On Sunday we escaped the intense rain that was falling over most of Switzerland. This time we tried a new national route, stage 2 of Alpenpanorama Trail, as it passes through the smallest canton of Switzerland, Appenzell. The name means “cell (state) of the abbot (of St. Gallen)” and religion had indeed a strong influence in its history: the canton is divided into two parts, the Protestant one and the Catholic one, and the capital. Appenzell is also completely surrounded by another canton, St. Gallen, because at some point in the 1300s the abbot of St Gallen taxed the people of Appenzell too much, they rebelled and eventually they became independent. The canton also has a fame of being the most conservative in the country.
We started the hike in Trogen, the capital of the Protestant part, and a place best known for its Kinderdorf Pestalozzi (Pestalozzi Children Village), an organization established in 1946 to accommodate and educate children affected by war. Whoever planned the Alpenpanorama trail had the great idea of making it pass next to the village so that was our first sight of the day.
After a number of grass hills and cows we entered a forest of tall pines. From that moment on until the end of the hike I think we came across two couples over the course of the next four and a half hours.
Trogen itself is at 750m above sea level so it didn’t take us long until we reached points from where we could see kilometers in every direction.
The most memorable part of this hike was the large expanse of yellow flowers (flowers are not in my circle of competence) that the photo at the beginning and the following photos show. It wasn’t the view itself what I remember most, it was the fact that the trail was completely covered with grass, it made me feel more connected to nature.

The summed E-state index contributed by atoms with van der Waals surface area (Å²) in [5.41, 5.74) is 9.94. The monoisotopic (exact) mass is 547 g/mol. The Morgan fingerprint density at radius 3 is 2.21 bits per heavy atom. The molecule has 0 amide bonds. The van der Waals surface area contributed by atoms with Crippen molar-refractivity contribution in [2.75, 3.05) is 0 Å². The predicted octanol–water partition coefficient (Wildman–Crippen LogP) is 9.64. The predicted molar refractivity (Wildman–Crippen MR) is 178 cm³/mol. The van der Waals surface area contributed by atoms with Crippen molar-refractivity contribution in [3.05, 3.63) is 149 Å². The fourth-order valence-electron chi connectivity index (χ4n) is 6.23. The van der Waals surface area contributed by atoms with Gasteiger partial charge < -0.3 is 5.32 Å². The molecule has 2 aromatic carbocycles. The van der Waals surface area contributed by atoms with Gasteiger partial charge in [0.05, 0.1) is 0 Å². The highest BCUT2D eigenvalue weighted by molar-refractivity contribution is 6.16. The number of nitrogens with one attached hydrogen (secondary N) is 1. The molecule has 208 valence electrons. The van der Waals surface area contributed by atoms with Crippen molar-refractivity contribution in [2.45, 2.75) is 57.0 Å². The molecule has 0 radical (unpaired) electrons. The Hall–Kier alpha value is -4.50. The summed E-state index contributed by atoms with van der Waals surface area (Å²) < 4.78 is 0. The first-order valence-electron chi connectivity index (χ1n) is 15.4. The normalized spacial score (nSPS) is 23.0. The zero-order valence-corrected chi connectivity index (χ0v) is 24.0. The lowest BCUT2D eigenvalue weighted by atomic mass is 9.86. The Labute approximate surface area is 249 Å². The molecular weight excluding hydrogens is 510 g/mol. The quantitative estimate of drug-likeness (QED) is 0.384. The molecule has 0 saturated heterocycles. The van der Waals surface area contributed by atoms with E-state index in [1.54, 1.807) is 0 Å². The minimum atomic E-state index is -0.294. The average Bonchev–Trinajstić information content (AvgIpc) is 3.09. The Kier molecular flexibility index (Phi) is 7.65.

On the plus side we only got about five minutes of rain. On the downside that was more than amount of direct sunlight that we got.
For lunch we sat down on a bench in front of a mud cow playground. It was either that or risking eating under the rain. Initially the cows in the field across us were randomly scattered but as we ate hummus the cows started to orient themselves in our direction and approach us, like those puppets in scary movies or like the Doctor Who Weeping Angels. Luckily a single thread protected us from them. When the cows finished orienting themselves the resulting scene first reminded me of Haruki Murakami’s A Wild Sheep Chase, then I started looking around for an escape route.
Our next action after lunch was getting lost. This time we didn’t take the wrong direction, somehow we suddenly were on the wrong track. All the dirt and the trail being blocked by a pile of wooden logs should have been a strong enough cue but well…
After going down a steep hill with waist-high grass we found the trail where we continued until we reached an area with several interesting items.
We left this nudist friendly area through another mud field that made us extremely grateful of wearing Gore-tex hiking shoes.
The rest of the trail took us through more rolling hills with impressive views of Mount Säntis and the mountain chain around it.
Eventually we reached the town of Appenzell, known for its wall frescos but we were quite tired so that will have to wait until the next visit.
Amaryllis Fox, CIA counterterrorism and intelligence for about 10 years, talks about terrorism, human biases, the propaganda that fuels these wars, and how to obtain peace: listen to your enemy and fight policies, not oversimplified and biased views of people.
For people in the Middle East the West is Darth Vader and the Empire, a technologically more advance force invading them, and they are Luke and Han Solo, a small pack of people simply trying to defense themselves.
The premise of the book is that our behavior, feelings, attitudes and beliefs are all a direct product of our mental programming. And our mind’s programs get recorded not based on whether they are true or false but simply by how many times and with how much attention we listen or “experience” the programming which, most of the time, happens as we talk to ourselves in our heads. So if you want to change certain behaviors or habits in your life the best thing you can do is focus on changing that self talk. I have been doing exactly that for more than a month now and I’m seeing progress with habits and behaviors that I hadn’t been able to change through other means so I’m spreading the idea.